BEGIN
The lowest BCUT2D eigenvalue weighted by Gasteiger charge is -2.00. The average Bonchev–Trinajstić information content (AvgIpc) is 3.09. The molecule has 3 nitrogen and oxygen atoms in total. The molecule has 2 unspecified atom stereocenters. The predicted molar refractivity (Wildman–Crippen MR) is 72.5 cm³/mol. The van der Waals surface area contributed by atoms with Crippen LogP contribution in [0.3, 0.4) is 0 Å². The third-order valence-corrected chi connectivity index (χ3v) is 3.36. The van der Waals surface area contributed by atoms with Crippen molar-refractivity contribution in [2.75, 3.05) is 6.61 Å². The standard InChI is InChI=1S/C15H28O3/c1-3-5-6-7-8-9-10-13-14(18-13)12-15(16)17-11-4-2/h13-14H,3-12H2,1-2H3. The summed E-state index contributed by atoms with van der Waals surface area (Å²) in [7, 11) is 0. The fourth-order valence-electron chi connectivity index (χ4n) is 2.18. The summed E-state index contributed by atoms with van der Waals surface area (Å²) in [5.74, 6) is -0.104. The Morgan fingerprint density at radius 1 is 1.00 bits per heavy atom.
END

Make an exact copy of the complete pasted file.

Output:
The lowest BCUT2D eigenvalue weighted by Gasteiger charge is -2.00. The average Bonchev–Trinajstić information content (AvgIpc) is 3.09. The molecule has 3 nitrogen and oxygen atoms in total. The molecule has 2 unspecified atom stereocenters. The predicted molar refractivity (Wildman–Crippen MR) is 72.5 cm³/mol. The van der Waals surface area contributed by atoms with Crippen LogP contribution in [0.3, 0.4) is 0 Å². The third-order valence-corrected chi connectivity index (χ3v) is 3.36. The van der Waals surface area contributed by atoms with Crippen molar-refractivity contribution in [2.75, 3.05) is 6.61 Å². The standard InChI is InChI=1S/C15H28O3/c1-3-5-6-7-8-9-10-13-14(18-13)12-15(16)17-11-4-2/h13-14H,3-12H2,1-2H3. The summed E-state index contributed by atoms with van der Waals surface area (Å²) in [7, 11) is 0. The fourth-order valence-electron chi connectivity index (χ4n) is 2.18. The summed E-state index contributed by atoms with van der Waals surface area (Å²) in [5.74, 6) is -0.104. The Morgan fingerprint density at radius 1 is 1.00 bits per heavy atom.